|Abstract or Summary
- Organization and the adaptation of aquatic laboratory ecosystems
to resource availability, exploitation, and a toxicant were examined in
a 34-month study. Sixteen 560-liter microcosms including prey,
predator, and competitor populations were employed over a wide range
of energy and habitat resource availability and exploitation of the top
predator. Chronic exposure to the pesticide dieldrin was used to perturb
systems near steady states. Empirical generalizations from
ecological theory, productivity theory, and fishery exploitation theory
were incorporated to explain in part such performances as development,
structure, and persistence of the laboratory ecosystems, their
communities, populations, and individual organisms.
Dynamic (developmental) and near steady-state community structure
and organization were detailed for guppy, amphipod, snail,
planaria, and algae populations and for a benthic detritus and microorganism component. Near steady-state population performances
including density, production, yield, and size-specific growth
and reproduction were determined for the guppy population in order
to demonstrate the concordance of life history, population, and community
level performances with changes in environmental conditions. A
system of isoclines on a series of interrelated resource-utilizer and
competition phase planes was employed to gain a better understanding
of the structure and apparent organization of the laboratory systems.
The 16 systems were established with a 0.6 gram/day alfalfa
ration, 20 percent of each tank bottom covered with gravel for invertebrate
habitat, and 0, 10, 20, or 40 percent guppy exploitation per
month. Exploitation directly affected the size of the guppy populations
near steady state (through observed changes in production, yield,
growth, and reproduction) and indirectly affected the size of snail and
amphipod populations which responded to competition and/or predation
from guppies. Following many months of near steady-state system
behavior (i. e. restricted fluctuations of population biomasses), eight
systems were shifted to a 4.0 grams/day alfalfa ration and 95 percent
gravel cover. These high energy and habitat level systems were
characterized by relatively complex trophic and habitat resource partitioning.
These systems developed different population interactions
and community structure and had much higher population densities.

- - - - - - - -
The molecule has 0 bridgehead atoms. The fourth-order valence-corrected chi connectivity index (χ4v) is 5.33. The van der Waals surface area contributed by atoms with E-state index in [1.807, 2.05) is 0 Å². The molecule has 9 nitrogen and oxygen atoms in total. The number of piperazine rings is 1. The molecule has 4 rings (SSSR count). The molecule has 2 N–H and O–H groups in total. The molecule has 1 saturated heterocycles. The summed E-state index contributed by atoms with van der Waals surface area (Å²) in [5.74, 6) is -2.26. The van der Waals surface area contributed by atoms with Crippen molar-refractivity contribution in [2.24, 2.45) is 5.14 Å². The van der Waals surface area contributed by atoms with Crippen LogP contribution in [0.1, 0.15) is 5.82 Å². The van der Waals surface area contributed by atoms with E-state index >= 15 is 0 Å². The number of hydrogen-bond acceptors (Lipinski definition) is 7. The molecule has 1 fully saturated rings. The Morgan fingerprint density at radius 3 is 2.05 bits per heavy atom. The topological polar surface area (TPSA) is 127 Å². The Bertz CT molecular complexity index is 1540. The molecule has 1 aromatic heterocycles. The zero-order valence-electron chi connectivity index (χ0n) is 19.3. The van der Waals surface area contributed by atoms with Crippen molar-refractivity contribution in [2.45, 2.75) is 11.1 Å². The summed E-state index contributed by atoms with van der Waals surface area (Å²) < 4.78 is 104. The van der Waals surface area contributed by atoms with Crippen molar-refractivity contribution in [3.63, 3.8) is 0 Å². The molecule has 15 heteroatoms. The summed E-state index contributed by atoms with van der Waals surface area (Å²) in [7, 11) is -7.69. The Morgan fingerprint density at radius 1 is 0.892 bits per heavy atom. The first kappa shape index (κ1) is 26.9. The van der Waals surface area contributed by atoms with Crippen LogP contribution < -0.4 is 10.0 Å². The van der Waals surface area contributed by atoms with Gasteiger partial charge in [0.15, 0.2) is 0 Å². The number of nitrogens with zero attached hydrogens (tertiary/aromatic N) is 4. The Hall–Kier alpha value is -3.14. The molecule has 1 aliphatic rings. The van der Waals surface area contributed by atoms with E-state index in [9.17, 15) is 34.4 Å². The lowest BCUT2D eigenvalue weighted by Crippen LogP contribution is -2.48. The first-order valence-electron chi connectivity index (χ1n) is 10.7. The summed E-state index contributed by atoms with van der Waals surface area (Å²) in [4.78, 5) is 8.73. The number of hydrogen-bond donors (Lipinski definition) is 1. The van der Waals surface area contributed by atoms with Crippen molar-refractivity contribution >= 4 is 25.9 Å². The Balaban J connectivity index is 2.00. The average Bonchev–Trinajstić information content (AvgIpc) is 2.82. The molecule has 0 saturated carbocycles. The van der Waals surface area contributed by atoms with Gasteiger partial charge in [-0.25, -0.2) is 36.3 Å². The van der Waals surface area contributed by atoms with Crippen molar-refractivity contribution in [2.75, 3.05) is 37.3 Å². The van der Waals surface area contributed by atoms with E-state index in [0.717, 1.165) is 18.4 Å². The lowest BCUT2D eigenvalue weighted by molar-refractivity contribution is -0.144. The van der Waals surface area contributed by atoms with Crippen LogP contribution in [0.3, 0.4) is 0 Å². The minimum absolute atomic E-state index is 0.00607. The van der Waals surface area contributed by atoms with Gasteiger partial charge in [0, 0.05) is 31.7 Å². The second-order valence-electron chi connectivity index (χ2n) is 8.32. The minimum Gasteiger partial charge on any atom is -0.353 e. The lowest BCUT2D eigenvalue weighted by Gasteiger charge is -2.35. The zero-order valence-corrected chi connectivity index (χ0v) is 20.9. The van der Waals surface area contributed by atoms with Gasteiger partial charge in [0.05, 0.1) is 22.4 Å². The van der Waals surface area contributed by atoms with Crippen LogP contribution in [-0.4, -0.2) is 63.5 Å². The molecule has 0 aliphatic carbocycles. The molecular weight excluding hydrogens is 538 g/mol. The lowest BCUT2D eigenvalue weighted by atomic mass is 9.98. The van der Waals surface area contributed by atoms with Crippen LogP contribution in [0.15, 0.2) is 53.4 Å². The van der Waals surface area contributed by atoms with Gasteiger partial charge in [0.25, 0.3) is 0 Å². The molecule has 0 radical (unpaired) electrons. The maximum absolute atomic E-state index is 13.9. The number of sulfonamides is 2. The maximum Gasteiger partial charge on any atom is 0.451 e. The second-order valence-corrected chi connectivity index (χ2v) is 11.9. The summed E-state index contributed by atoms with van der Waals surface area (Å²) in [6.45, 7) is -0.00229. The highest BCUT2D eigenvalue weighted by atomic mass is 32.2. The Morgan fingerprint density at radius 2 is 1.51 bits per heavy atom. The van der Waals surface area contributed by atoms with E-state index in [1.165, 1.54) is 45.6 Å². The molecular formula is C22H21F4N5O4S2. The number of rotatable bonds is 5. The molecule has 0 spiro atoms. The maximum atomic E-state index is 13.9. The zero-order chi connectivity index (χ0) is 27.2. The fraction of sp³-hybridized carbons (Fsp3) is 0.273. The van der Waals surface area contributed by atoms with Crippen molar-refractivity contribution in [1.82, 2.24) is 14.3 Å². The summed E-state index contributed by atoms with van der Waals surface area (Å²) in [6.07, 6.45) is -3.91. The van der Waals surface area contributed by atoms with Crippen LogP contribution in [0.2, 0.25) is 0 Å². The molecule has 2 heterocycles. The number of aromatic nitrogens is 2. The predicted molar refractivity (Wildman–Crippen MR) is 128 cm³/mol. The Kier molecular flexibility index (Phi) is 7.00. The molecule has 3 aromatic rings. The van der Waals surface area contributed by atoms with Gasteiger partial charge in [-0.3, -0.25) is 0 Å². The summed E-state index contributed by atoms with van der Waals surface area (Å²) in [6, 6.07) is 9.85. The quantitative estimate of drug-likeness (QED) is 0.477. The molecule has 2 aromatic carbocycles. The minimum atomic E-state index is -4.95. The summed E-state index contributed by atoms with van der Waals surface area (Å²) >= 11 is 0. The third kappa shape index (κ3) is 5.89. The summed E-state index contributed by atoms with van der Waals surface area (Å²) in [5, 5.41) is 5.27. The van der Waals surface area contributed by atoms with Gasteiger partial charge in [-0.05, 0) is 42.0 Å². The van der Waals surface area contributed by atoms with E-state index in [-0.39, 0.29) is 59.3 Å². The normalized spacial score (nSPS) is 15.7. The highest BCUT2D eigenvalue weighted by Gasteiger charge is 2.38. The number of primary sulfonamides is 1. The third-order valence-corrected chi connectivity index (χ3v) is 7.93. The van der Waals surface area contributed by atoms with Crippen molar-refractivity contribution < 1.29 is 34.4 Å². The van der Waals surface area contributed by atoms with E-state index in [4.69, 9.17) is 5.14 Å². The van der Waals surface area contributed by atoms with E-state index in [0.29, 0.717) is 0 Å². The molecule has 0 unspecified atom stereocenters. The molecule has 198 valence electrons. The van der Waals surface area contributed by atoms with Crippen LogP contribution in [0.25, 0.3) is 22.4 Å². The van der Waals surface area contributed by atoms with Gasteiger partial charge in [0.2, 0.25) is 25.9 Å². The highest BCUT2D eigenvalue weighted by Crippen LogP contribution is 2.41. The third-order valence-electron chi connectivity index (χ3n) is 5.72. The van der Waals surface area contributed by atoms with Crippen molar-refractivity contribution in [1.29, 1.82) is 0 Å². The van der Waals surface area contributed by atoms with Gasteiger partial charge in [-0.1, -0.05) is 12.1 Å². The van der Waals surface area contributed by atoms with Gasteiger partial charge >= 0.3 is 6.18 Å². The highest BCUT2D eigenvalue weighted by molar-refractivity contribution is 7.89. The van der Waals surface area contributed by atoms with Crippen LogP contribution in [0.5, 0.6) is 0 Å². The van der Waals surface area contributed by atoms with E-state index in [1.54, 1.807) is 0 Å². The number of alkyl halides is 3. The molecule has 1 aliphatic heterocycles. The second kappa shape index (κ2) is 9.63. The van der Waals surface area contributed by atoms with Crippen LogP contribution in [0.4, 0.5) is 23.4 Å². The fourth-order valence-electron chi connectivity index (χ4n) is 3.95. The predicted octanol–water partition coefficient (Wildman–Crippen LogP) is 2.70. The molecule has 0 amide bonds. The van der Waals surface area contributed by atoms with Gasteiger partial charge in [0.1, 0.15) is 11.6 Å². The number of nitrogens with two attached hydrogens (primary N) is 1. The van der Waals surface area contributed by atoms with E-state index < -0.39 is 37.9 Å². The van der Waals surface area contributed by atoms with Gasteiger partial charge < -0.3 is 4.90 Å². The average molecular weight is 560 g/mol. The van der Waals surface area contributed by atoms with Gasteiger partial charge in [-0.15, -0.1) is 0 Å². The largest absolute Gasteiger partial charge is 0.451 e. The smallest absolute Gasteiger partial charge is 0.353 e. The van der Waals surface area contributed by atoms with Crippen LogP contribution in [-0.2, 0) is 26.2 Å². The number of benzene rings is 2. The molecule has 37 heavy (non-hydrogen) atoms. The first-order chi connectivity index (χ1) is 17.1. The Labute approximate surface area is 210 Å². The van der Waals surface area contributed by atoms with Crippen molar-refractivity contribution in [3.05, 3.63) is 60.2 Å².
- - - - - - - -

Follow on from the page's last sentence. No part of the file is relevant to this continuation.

At the same time, four low energy and habitat level systems (one at each guppy exploitation rate) with well established near steady states
began continuous exposure to 1.0 ppb dieldrin in the water. The response
of the laboratory systems to the toxicant was determined by the
levels of prevailing environmental conditions as well as by the system's
organization and the capacity of the populations to adapt and to
persist. There were both density-dependent (via exploitation) and
time-dependent components to the response to toxicant perturbation.
In general, dieldrin reduced the growth and reproduction of the guppies,
this resulting in smaller population biomasses. Amphipod biomasses
increased in response to reduced predation and competition.
The ecosystem with 0 percent exploitation (i.e. the largest guppy biomass)
responded immediately with apparent dieldrin induced mortalities
of mature fish. However, eventually the population recovered its
lost biomass. There was no apparent initial response at 40 percent
exploitation (i. e. smallest guppy biomass), but after 15 months of exposure
the guppy population went extinct apparently from the. combined
stress of exploitation and toxicant.
Community organization and its expression in community development,
structure, and persistence involved the adaptation of species
populations to each other, to available energy and materials, to habitat,
to climatic conditions including water quality and temperature, to
exploitation, and to the introduction of the toxicant. Manipulating
energy and habitat availability, exploitation levels, and toxicant presence altered near steady-state community, population, and individual
organism performances. In these responses to environmental
conditions, there was a certain concordance of community, population,
and life history patterns that constitutes adaptation of the community
and its subsystems.